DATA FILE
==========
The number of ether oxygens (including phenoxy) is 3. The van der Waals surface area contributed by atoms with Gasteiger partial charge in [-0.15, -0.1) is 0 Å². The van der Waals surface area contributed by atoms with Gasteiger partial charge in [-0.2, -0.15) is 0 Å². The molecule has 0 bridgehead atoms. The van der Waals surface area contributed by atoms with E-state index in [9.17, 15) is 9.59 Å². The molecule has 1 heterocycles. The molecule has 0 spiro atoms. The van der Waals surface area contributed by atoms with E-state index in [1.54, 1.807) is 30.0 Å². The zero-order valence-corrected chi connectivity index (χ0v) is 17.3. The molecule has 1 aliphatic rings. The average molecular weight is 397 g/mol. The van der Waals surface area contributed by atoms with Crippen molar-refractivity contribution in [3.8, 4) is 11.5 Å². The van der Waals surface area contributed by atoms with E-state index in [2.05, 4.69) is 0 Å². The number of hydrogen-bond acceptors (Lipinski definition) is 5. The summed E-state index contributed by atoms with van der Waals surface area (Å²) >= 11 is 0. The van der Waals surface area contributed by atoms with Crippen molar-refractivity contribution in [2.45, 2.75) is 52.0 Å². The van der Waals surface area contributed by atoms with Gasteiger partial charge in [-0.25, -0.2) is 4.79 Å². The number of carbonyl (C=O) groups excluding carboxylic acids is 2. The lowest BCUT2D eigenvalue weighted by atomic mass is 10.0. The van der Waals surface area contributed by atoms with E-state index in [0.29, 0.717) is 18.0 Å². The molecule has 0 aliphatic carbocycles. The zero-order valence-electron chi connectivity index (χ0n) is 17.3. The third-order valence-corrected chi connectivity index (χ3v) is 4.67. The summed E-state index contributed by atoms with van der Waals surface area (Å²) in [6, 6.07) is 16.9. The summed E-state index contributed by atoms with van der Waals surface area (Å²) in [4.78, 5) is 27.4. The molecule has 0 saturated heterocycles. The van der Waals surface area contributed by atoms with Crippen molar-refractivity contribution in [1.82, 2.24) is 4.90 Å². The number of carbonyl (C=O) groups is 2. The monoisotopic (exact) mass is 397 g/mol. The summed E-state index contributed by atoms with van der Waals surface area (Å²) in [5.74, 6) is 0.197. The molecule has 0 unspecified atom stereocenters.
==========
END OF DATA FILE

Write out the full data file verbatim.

The number of ether oxygens (including phenoxy) is 3. The van der Waals surface area contributed by atoms with Gasteiger partial charge in [-0.15, -0.1) is 0 Å². The van der Waals surface area contributed by atoms with Gasteiger partial charge in [-0.2, -0.15) is 0 Å². The molecule has 0 bridgehead atoms. The van der Waals surface area contributed by atoms with E-state index in [9.17, 15) is 9.59 Å². The molecule has 1 heterocycles. The molecule has 0 spiro atoms. The van der Waals surface area contributed by atoms with E-state index in [1.54, 1.807) is 30.0 Å². The zero-order valence-corrected chi connectivity index (χ0v) is 17.3. The molecule has 1 aliphatic rings. The average molecular weight is 397 g/mol. The van der Waals surface area contributed by atoms with Crippen molar-refractivity contribution in [3.8, 4) is 11.5 Å². The van der Waals surface area contributed by atoms with E-state index in [2.05, 4.69) is 0 Å². The number of hydrogen-bond acceptors (Lipinski definition) is 5. The summed E-state index contributed by atoms with van der Waals surface area (Å²) >= 11 is 0. The van der Waals surface area contributed by atoms with Crippen molar-refractivity contribution in [2.45, 2.75) is 52.0 Å². The van der Waals surface area contributed by atoms with Gasteiger partial charge in [-0.25, -0.2) is 4.79 Å². The number of carbonyl (C=O) groups excluding carboxylic acids is 2. The lowest BCUT2D eigenvalue weighted by atomic mass is 10.0. The van der Waals surface area contributed by atoms with E-state index in [0.29, 0.717) is 18.0 Å². The molecule has 0 aliphatic carbocycles. The zero-order valence-electron chi connectivity index (χ0n) is 17.3. The third-order valence-corrected chi connectivity index (χ3v) is 4.67. The summed E-state index contributed by atoms with van der Waals surface area (Å²) in [6, 6.07) is 16.9. The summed E-state index contributed by atoms with van der Waals surface area (Å²) in [4.78, 5) is 27.4. The molecule has 0 saturated heterocycles. The van der Waals surface area contributed by atoms with Crippen molar-refractivity contribution in [1.82, 2.24) is 4.90 Å². The number of carbonyl (C=O) groups is 2. The monoisotopic (exact) mass is 397 g/mol. The summed E-state index contributed by atoms with van der Waals surface area (Å²) in [5.74, 6) is 0.197. The molecule has 0 unspecified atom stereocenters.